Dr. Cothren's research interests include various aspects of digital photogrammetry including sensor modeling, DEM extraction, feature extraction and matching for orientation, integration of LIDAR point-clouds and reliability analysis of adjustment models. He currently serves on the Editorial Board of Earth Imaging Journal. Dr. Cothren was appointed by Arkansas Governor Mike Beebe to serve on the Arkansas GIS Board which sets policy for and oversees the Arkansas Geographic Information Office.
Limp was elected as Treasurer and later President of the Society of American Archaeology and served on the Boards of the Foundation for American Archaeology, the University Consortium for Preservation Technology and the National Center for Preservation Technology and Training. Limp has served a PI or Co-PI on five NSF grants dealing with spatial archaeometry as well as other grants from a range of sources including DoD, DOI, NPS and many others. Fred Limp was a founder and served on the Board of the Open Geospatial Consortium, as well as the Intergraph Geospatial Executive's Board, AmericaView, SPOT Image Academic Advisory Board, the National Consortium for Rural Geospatial Innovations Board, Oracle North America Users Forum and the OGC Interoperability Institute. He served as Co-Director for the Center for American Archaeolgy's Contract Archaeology Program 1978-1979 and as Assistant and Interim Director, Arkansas Archaeological Survey 1979-1990. He has a participated in a range of research projects throughout the US, Central America, Peru, Italy, Egypt, and Greece.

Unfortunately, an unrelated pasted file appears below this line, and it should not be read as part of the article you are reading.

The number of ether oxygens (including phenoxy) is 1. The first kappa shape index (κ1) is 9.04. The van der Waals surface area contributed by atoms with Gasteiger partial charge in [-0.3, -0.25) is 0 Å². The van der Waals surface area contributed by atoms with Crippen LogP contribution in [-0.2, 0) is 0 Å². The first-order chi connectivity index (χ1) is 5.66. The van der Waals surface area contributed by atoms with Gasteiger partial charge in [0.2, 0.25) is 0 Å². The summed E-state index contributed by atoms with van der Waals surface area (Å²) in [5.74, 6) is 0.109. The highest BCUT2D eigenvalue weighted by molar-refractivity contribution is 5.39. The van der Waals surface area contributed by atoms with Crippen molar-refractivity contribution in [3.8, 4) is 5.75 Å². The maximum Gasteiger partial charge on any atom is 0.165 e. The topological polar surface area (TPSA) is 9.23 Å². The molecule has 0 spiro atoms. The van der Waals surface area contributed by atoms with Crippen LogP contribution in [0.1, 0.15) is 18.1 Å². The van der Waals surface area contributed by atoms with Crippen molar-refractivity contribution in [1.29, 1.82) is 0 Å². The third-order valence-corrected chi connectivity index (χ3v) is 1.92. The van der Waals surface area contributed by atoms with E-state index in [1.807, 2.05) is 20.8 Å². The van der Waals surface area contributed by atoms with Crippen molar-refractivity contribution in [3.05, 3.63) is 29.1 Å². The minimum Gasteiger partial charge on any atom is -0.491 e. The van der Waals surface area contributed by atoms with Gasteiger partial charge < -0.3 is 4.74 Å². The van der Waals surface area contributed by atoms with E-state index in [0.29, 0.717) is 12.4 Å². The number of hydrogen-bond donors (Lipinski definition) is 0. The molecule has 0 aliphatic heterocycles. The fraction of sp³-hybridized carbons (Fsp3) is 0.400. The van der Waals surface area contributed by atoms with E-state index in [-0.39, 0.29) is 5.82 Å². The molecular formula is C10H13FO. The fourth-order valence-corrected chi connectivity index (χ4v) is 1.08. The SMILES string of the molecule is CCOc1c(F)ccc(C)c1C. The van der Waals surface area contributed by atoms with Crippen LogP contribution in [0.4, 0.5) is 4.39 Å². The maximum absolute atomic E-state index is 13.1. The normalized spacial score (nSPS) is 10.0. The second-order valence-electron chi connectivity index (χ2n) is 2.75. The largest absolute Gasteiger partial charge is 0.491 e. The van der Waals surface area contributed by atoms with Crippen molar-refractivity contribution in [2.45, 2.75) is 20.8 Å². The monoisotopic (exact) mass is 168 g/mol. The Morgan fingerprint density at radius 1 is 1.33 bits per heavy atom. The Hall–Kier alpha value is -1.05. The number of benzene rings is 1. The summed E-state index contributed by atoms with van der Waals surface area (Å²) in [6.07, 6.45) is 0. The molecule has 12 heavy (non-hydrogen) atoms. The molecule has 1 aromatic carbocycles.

Dr. Fredrick’s interests lie at the intersection of real time visualization technology, Roman domestic environments, Greek and Latin literature and video game narrative. His current focus in research is the Digital Pompeii project, which aims at the creation of a database of network topology together with a database of artwork in Pompeii, to allow the distribution of artwork to be mapped against patterns of network connectivity. Relationships between art and space can be researched and explored through a front end provided by the Unity game engine. In teaching, Dr. Fredrick is developing online courses in classical mythology and Roman civilization using immersive games developed through Unity.
Jesse Casana is a specialist in the archaeology of the Near East whose research investigates settlement history, land use practices, and the dynamic interactions of humans with their environment. He has an active program of field projects, and has directed research in Iraq, Syria, Turkey, Cyprus and the UAE, as well as in North America. His projects explore large regions, embrace long periods of human history, and employ a wide range of techniques, integrating archaeological survey and excavation with geoarchaeology, satellite and aerial remote sensing, and sub-surface geophysical prospection.